Thursday, May 31, 2018
Lupine and Mouse Update
The garden is going gangbusters! The lupine sent up a tall flower spike -- the blossom must be a foot long -- and the roses are as riotous as Disney fireworks. The peonies are producing fat round buds like bright pink golf balls. It's crazy out there.
Did I tell you Dave and I pulled the plug on the wildflower garden where no wildflowers ever grew? Instead we've ordered some mature wildflower plants -- cow parsley and something called milk parsley, which grows even larger than cow parsley -- and also some comfrey. Coincidentally, Mrs. Kravitz had her gardener pulling out all her comfrey yesterday, because she said it blocked her view of her roses. Maybe the bees will now move over to ours.
Anyway, those plants haven't arrived yet, but I think they come this weekend and we'll get them in the ground.
These are skylovers, a type of blue pimpernel. Remember how I salvaged them after their pot got smashed in a storm in January? Well, they've come through for another season.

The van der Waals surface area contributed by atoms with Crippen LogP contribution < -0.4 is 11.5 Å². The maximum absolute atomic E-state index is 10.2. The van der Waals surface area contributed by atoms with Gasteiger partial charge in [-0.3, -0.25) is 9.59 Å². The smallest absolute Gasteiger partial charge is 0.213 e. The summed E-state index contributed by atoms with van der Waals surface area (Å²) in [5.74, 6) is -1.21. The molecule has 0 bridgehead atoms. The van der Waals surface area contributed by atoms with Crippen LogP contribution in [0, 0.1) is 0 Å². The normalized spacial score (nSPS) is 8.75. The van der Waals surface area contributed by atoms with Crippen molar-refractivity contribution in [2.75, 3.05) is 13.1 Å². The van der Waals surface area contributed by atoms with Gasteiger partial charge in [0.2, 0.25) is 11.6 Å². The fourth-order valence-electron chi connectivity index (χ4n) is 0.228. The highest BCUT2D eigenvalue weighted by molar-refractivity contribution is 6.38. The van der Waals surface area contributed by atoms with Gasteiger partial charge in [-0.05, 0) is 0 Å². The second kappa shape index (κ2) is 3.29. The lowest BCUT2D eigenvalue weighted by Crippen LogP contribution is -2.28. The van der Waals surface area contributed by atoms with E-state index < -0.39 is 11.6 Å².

As you can see, the peanut feeder on the patio fence has continued to attract non-bird critters. I'm sure this is what set off our recent mouse infestation. I decided something had to be done, so yesterday I went to Homebase and bought a tall feeder pole. We moved the feeder off the fence so that it's free-standing and the mice can't climb up to it. (At least, I don't think so.)
The mice appeared last night for their regular meal and darted frantically around on the fence, confused about where their all-you-can-eat buffet had gone. I felt so bad for them I took them five peanuts. "Why would you do that?" Dave asked. But I couldn't let them starve completely! It was less than they'd normally eat, so I'm hoping they'll be inspired to round out their diet elsewhere -- and not in our house. I'm not going to feed them every day. I was just letting them down easy.
We haven't caught any more indoors since I blocked that opening in the closet under the neighbor's stairs. But the traps are still set, should any of them get ideas about becoming domestic mice.